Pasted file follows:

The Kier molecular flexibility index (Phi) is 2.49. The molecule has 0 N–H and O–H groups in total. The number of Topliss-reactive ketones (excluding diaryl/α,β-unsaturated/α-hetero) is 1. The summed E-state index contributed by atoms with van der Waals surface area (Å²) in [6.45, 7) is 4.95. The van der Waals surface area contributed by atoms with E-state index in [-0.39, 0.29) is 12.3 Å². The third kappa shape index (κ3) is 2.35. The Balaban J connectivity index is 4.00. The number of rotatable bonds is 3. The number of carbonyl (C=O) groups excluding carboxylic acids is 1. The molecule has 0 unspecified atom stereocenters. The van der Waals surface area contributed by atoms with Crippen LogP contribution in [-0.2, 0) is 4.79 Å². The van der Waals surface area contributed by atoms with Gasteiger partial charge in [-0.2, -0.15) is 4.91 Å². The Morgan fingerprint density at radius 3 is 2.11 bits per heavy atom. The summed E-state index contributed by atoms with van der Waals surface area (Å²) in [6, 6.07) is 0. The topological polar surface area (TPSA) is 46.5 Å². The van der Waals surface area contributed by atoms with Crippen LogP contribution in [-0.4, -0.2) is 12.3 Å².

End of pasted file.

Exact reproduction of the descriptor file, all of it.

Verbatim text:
The Kier molecular flexibility index (Phi) is 2.49. The molecule has 0 N–H and O–H groups in total. The number of Topliss-reactive ketones (excluding diaryl/α,β-unsaturated/α-hetero) is 1. The summed E-state index contributed by atoms with van der Waals surface area (Å²) in [6.45, 7) is 4.95. The van der Waals surface area contributed by atoms with E-state index in [-0.39, 0.29) is 12.3 Å². The third kappa shape index (κ3) is 2.35. The Balaban J connectivity index is 4.00. The number of rotatable bonds is 3. The number of carbonyl (C=O) groups excluding carboxylic acids is 1. The molecule has 0 unspecified atom stereocenters. The van der Waals surface area contributed by atoms with Crippen LogP contribution in [-0.2, 0) is 4.79 Å². The van der Waals surface area contributed by atoms with Gasteiger partial charge in [-0.2, -0.15) is 4.91 Å². The Morgan fingerprint density at radius 3 is 2.11 bits per heavy atom. The summed E-state index contributed by atoms with van der Waals surface area (Å²) in [6, 6.07) is 0. The topological polar surface area (TPSA) is 46.5 Å². The van der Waals surface area contributed by atoms with Crippen LogP contribution in [-0.4, -0.2) is 12.3 Å².